Thimerosal has been used since the 1930s to prevent bacterial growth in medical solutions, so we have almost 100 years of information on its toxicity.[10] Nevertheless, thimerosal became the next target of anti-vaccine groups looking to link vaccines to autism in the late 1990s and early 2000s. They raised concerns about the potential neurotoxic effects of mercury exposure from thimerosal-containing vaccines (TCVs) and a possible link to autism spectrum disorders (ASD).  

Extensive research, including epidemiological studies and reviews, has been conducted to investigate this potential association. The current scientific consensus, supported by multiple studies, shows there is no evidence of a causal relationship between thimerosal-containing vaccines and autism. Studies have examined populations with varying levels of exposure to thimerosal and have found no significant association between TCVs and autism.[11,12,13,14] For instance, a study conducted in Poland found no significant association between TCV exposure and autism after adjusting for potential confounders. Another large-scale study in Denmark compared children vaccinated with thimerosal-containing vaccines to those vaccinated with thimerosal-free vaccines, and found no difference in the risk of autism spectrum disorders. Additionally, animal studies, such as those involving infant rhesus macaques (a type of monkey), have not seen autism-like behavior or neuropathology following administration of thimerosal-containing vaccines. 

Despite the scientific evidence refuting the link between thimerosal and autism, the controversy has had a lasting impact on public feeling and vaccine hesitancy. In response to public concern, thimerosal was removed from the majority childhood vaccines in the United States in 2001.[15] (Childhood vaccines in multi-dose vials, like some influenza vaccines, still have thimerosal.) However, autism prevalence did not drop since 2001, and many studies since have continued to show no association between thimerosal-containing vaccines and autism.[16]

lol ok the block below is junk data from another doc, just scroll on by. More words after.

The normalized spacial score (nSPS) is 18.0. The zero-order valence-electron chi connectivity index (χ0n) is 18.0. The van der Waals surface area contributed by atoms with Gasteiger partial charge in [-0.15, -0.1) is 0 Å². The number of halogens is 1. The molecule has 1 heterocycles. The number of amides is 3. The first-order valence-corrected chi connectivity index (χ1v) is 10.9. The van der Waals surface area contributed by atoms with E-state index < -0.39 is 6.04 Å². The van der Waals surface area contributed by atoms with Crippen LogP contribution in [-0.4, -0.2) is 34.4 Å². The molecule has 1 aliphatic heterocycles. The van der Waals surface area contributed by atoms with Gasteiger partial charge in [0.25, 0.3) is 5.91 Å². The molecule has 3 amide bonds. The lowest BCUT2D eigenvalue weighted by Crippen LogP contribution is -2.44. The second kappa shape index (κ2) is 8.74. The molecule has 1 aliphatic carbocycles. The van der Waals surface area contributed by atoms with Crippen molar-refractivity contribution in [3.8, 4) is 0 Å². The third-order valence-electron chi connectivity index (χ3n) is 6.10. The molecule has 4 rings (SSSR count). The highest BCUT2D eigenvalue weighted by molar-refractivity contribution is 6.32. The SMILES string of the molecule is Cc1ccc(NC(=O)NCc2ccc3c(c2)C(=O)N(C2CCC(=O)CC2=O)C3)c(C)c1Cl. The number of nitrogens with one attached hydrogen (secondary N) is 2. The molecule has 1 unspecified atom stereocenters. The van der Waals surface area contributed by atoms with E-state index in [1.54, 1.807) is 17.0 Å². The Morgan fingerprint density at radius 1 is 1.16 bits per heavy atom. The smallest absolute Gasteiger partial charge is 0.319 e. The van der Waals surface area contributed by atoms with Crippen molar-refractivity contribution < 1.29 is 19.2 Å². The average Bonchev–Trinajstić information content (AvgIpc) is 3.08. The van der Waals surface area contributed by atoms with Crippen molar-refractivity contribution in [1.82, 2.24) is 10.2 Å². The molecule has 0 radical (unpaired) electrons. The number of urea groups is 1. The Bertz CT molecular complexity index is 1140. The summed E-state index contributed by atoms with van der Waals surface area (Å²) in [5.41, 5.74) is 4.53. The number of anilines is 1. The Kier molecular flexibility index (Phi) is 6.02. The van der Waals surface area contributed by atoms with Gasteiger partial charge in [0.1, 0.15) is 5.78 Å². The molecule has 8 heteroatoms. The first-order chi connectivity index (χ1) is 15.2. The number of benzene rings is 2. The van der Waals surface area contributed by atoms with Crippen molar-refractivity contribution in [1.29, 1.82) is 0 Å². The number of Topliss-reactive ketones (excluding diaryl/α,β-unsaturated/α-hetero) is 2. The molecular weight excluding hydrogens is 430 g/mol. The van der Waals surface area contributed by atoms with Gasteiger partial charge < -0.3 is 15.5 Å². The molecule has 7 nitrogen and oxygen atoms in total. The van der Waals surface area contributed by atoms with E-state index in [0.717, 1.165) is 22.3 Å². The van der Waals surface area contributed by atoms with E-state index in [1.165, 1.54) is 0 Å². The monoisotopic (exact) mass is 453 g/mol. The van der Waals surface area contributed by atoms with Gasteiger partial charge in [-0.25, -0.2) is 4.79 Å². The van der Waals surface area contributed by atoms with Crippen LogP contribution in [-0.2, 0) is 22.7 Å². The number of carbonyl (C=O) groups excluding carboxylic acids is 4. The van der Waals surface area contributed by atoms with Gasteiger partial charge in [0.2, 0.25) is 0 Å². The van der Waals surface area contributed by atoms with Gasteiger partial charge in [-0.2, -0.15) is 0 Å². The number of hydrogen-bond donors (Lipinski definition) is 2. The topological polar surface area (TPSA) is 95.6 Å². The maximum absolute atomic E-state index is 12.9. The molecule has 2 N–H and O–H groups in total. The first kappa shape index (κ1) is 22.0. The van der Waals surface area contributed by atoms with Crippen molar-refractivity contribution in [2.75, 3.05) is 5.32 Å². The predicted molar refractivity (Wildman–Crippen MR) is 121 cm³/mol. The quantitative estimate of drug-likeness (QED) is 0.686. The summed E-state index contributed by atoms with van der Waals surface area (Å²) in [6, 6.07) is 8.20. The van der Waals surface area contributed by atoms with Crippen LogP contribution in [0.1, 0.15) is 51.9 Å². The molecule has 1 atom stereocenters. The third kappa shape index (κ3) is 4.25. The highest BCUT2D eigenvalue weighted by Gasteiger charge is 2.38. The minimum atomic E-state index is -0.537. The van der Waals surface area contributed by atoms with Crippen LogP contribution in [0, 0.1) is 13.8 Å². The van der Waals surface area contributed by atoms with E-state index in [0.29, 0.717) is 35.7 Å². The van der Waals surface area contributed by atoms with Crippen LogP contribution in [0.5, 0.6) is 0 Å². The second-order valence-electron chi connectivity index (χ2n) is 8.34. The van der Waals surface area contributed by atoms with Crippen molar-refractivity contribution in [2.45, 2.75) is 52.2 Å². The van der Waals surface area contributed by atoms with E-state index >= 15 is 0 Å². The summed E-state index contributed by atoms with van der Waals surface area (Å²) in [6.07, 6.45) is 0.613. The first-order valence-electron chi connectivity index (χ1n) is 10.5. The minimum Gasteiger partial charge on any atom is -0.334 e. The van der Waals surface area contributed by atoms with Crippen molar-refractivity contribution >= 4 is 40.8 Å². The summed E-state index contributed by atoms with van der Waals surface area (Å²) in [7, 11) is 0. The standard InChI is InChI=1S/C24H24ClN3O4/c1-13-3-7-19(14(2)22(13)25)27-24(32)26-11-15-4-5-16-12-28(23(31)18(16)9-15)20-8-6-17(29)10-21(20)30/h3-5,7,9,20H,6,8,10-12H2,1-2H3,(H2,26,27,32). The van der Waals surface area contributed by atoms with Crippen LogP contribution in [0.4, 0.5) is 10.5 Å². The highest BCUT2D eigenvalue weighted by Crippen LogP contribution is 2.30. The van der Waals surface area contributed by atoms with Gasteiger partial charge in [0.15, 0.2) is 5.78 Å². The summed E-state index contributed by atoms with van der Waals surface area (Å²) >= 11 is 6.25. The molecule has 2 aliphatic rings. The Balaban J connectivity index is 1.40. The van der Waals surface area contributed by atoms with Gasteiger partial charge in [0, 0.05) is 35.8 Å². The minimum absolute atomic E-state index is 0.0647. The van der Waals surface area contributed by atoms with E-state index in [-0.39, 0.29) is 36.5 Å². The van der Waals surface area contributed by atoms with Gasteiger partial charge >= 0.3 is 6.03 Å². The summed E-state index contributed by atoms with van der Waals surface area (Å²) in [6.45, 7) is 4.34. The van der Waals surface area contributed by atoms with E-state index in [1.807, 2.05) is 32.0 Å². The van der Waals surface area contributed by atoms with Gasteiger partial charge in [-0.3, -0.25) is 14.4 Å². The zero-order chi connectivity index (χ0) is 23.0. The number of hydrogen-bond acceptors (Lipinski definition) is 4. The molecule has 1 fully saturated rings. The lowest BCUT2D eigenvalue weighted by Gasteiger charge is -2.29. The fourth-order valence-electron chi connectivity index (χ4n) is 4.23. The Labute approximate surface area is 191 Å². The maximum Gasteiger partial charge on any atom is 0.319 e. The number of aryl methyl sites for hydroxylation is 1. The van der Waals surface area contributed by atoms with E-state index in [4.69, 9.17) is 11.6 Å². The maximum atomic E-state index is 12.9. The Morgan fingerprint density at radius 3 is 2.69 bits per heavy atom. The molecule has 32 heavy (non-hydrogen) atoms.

If Not Vaccines, Then What? 

While the prevalence of autism has been increasing, the same science that looked at an association between vaccines and autism tells us we are probably measuring the prevalence of autism closer to what it has always been. This means that neurodiverse people, including those with autism, have always been here, and we are only now starting to understand how large that population is. While there is some evidence of a multifactorial process involving a complex interplay of genetic and environmental factors can lead to symptoms of autism in a small proportion of cases. For most, science is moving toward agreement that autism is simply a natural variation of how brains develop. Further research is needed to fully understand these factors and their interactions, which could lead to more effective ways to diagnose ASD and provide accommodation, services, and care for those affected by it.[17] 


Autism is a complex disorder that presents itself in many ways in different people. Some people will be affected greatly, needing constant care and support services throughout their life. Others will be affected minimally, with only a few accommodations needed. In any case, it is important to emphasize that people with autism still have feelings, hopes, and dreams, just like anyone else. It’s just that their interface with the world – their brain – functions differently than most people. The resources spent on chasing a cause (e.g. vaccines[18]) already disproved could be better spent on services for autistic individuals and their caretakers.  


Autism Self Advocacy Network:  

Center for Autism Spectrum Disorders at Children’s National Hospital: